It used to be that among the first ten pages of search results for popular terms, up to 90 percent of the offered links would take the users to a malicious page serving malware.
Now, the same sample contains only up to three malicious links, and the great majority of these links take users to pages offering fake AV.
There are many reasons behind this fortunate decline. It seems that not only have the hosting companies begun reacting more quickly when it comes to the takedown of malicious domains, but that webmasters have also begun cleaning up their sites more speedily as well.
There is no doubt that Google deserves some credit for this last change, as it has begun educating webmasters by popping up warnings in Google Webmaster Tools and by sending them emails notifying them that their site was hijacked.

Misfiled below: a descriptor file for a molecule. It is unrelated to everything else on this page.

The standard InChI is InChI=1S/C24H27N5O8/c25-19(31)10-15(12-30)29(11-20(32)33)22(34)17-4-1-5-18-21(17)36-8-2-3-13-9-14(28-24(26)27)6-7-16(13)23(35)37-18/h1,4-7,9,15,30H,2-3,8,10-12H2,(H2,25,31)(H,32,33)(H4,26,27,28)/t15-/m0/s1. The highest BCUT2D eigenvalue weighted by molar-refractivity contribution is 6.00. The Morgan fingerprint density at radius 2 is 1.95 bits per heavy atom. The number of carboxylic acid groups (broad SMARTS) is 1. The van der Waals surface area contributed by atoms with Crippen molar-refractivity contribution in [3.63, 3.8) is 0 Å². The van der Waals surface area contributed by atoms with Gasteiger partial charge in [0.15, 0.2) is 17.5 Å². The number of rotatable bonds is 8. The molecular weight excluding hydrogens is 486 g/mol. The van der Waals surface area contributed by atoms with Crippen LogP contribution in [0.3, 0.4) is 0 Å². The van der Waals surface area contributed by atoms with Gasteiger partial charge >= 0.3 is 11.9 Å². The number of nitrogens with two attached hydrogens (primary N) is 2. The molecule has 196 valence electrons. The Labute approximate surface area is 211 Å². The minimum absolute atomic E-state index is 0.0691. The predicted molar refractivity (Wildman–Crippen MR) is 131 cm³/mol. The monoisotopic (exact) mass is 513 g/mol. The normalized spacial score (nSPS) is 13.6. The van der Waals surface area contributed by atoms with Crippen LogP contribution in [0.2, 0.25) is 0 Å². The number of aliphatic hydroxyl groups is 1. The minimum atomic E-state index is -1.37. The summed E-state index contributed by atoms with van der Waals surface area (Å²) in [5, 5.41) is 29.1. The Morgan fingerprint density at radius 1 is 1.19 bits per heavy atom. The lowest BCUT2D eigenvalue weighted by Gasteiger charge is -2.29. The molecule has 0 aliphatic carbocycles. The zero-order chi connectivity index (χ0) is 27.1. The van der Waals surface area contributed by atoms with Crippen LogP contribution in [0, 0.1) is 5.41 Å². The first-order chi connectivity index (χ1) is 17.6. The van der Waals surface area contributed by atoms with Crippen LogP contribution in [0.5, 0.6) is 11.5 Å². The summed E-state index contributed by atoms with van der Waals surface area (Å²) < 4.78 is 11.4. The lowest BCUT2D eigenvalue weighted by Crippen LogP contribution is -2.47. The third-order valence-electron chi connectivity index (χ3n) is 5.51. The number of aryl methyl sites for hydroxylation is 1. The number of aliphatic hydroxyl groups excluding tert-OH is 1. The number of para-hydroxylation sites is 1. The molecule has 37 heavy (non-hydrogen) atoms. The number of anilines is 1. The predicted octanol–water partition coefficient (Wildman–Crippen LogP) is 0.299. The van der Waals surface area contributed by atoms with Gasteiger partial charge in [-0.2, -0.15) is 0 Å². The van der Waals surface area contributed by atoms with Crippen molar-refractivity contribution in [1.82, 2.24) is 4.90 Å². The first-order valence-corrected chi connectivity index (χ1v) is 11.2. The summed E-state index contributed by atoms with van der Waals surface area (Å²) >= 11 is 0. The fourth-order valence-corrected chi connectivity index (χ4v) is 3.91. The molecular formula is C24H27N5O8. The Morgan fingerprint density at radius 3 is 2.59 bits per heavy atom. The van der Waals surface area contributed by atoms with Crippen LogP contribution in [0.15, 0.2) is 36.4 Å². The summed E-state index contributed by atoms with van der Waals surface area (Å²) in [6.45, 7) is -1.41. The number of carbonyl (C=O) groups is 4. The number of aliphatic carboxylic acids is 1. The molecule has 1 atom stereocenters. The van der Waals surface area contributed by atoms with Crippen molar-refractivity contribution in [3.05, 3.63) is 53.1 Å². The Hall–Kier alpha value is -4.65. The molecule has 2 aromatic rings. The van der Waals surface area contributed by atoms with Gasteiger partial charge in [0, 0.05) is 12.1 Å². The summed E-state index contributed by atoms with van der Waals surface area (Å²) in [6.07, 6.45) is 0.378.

But, it’s not all good news. Malicious search results for popular terms might have declined considerably, but cyber crooks have extended their interest to a broader range of topics and types of searches – for example, poisoned Google image searches.
“Searches for buying software online remains 90 percent malicious, redirecting users to fake stores, says Zscaler’s Julian Sobrier. “There has been no significant improvement on that front, with 60 different fake store domains observed in July 2011.” But, as he points out, this is a problem shared by all search engines.